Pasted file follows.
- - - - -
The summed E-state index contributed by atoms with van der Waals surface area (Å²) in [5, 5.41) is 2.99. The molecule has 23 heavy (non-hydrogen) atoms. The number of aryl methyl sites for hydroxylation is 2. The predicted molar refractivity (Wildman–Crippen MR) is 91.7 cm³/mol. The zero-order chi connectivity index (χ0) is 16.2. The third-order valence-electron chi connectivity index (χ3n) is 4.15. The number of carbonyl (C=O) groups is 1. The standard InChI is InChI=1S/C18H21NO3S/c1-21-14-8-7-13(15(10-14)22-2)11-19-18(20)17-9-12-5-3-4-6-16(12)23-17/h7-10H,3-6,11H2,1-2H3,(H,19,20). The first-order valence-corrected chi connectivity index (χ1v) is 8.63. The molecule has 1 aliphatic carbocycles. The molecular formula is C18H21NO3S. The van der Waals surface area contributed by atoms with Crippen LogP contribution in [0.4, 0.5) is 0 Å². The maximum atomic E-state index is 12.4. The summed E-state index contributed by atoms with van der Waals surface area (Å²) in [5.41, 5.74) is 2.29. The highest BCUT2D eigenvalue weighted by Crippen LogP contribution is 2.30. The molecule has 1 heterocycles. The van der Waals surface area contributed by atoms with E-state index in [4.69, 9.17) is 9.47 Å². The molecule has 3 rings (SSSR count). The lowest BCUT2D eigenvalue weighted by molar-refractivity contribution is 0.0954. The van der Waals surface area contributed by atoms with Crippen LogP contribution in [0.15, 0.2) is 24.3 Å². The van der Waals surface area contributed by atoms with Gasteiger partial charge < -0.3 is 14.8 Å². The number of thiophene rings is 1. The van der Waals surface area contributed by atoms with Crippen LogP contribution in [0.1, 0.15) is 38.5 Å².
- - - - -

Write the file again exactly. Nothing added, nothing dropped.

The summed E-state index contributed by atoms with van der Waals surface area (Å²) in [5, 5.41) is 2.99. The molecule has 23 heavy (non-hydrogen) atoms. The number of aryl methyl sites for hydroxylation is 2. The predicted molar refractivity (Wildman–Crippen MR) is 91.7 cm³/mol. The zero-order chi connectivity index (χ0) is 16.2. The third-order valence-electron chi connectivity index (χ3n) is 4.15. The number of carbonyl (C=O) groups is 1. The standard InChI is InChI=1S/C18H21NO3S/c1-21-14-8-7-13(15(10-14)22-2)11-19-18(20)17-9-12-5-3-4-6-16(12)23-17/h7-10H,3-6,11H2,1-2H3,(H,19,20). The first-order valence-corrected chi connectivity index (χ1v) is 8.63. The molecule has 1 aliphatic carbocycles. The molecular formula is C18H21NO3S. The van der Waals surface area contributed by atoms with Crippen LogP contribution in [0.4, 0.5) is 0 Å². The maximum atomic E-state index is 12.4. The summed E-state index contributed by atoms with van der Waals surface area (Å²) in [5.41, 5.74) is 2.29. The highest BCUT2D eigenvalue weighted by Crippen LogP contribution is 2.30. The molecule has 1 heterocycles. The van der Waals surface area contributed by atoms with E-state index in [4.69, 9.17) is 9.47 Å². The molecule has 3 rings (SSSR count). The lowest BCUT2D eigenvalue weighted by molar-refractivity contribution is 0.0954. The van der Waals surface area contributed by atoms with Crippen LogP contribution in [0.15, 0.2) is 24.3 Å². The van der Waals surface area contributed by atoms with Gasteiger partial charge < -0.3 is 14.8 Å². The number of thiophene rings is 1. The van der Waals surface area contributed by atoms with Crippen LogP contribution in [0.1, 0.15) is 38.5 Å².